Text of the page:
Record Display for the EPA National Library Catalog


OLS Field Name OLS Field Data
Main Title Thermal treatment of municipal sewage sludges /
Author LeBrun, Thomas J.
Other Authors
Author Title of a Work
Tortorici, Liberato.
Publisher U.S. Environmental Protection Agency, Municipal Environmental Research Laboratory : Center for Environmental Research Information [distributor],
Year Published 1984
Report Number EPA/600-S2-84-104
OCLC Number 11578040
Subjects Sewage sludge digestion.
Internet Access
Description Access URL
Library Call Number Additional Info Location Last
EJBD ARCHIVE EPA 600-S2-84-104 In Binder Headquarters Library/Washington,DC 11/28/2017
EJBD  EPA 600-S2-84-104 In Binder Headquarters Library/Washington,DC 08/13/2018
Collation 4 pages : illustrations ; 28 cm
Caption title. At head of title: Project summary. Distributed to depository libraries in microfiche. "Sept. 1984." "EPA/600-S2-84-104."
Contents Notes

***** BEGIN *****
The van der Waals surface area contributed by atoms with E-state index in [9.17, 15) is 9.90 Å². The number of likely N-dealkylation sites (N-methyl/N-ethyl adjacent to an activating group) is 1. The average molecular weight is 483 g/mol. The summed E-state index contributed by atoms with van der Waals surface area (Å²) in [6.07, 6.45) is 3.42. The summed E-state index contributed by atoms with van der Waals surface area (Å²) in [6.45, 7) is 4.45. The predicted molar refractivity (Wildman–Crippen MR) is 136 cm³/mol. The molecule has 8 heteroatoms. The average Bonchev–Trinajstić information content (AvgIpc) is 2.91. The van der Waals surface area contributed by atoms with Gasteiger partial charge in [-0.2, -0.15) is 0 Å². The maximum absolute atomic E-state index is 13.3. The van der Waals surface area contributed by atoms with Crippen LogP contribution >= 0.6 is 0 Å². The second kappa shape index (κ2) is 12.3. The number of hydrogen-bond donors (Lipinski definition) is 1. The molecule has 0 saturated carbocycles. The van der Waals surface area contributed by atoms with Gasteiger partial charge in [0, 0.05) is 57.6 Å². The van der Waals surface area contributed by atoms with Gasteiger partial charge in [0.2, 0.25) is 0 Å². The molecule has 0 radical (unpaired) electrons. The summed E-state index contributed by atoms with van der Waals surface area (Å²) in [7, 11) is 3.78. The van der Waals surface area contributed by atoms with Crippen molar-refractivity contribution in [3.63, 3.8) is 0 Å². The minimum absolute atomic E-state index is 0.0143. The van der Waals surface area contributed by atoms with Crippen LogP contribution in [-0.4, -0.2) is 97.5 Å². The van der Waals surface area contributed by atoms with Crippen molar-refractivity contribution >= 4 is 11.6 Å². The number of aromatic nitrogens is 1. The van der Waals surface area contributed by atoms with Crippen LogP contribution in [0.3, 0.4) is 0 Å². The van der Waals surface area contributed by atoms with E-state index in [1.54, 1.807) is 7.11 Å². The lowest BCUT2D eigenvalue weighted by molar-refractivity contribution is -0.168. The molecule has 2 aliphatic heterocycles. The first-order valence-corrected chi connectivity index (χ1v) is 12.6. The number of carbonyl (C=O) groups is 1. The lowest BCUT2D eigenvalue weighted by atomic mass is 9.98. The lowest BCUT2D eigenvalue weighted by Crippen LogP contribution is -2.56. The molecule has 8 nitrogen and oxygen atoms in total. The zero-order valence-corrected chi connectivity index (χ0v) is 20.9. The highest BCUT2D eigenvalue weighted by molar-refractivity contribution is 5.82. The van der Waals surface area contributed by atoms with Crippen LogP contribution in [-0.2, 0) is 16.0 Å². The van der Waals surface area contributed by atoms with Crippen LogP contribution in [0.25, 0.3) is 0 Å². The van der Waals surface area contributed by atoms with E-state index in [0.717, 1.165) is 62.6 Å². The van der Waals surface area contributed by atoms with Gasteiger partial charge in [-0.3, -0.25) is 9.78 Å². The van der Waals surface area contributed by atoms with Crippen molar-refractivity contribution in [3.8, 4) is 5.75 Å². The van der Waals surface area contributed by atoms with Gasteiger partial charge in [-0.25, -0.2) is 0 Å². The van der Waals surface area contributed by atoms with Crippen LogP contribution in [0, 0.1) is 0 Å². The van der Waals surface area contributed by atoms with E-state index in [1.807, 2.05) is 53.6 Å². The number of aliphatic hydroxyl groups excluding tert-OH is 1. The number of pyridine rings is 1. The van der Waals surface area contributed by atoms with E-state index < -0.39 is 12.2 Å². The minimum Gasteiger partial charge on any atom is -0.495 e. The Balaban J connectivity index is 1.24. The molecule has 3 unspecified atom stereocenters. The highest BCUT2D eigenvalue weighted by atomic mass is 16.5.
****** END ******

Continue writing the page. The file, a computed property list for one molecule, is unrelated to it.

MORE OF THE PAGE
"A research program on the thermal conditioning of sludge was conducted as part of an overall, long-term sludge management study for the Los Angeles and Orange County metropolitan areas. The major goal of this portion of the study was to investigate the advantages of the thermal conditioning of primary and waste-activated sludges WAS before anaerobic digestion on a continuous-flow and pilot-scale basis. The studies were designed to demonstrate whether thermal conditioning would increase gas production and volatile solids destruction during subsequent anaerobic stabilization of the sludge. Anaerobic digestion and anaerobic filtration were used for sludge stabilization. The effects of thermal conditioning on sludge dewaterability were studied by means of dewatering with a filter press, vacuum filter, scroll and basket centrifuges, and belt filter press. Other items studied were the fate of pathogens and heavy metals and the production and control of odors during the thermal conditioning process. The pilot-scale thermal conditioning unit was tested under a variety of operating conditions. Temperatures and pressures were varied, and thermal conditioning was investigated with and without the use of oxygen. Two types of wastewater sludges were used - WAS and a blend of 65 percent raw primary and 35 percent WAS. An energy analysis was conducted to determine the net energy demands of including thermal conditioning in the sludge process."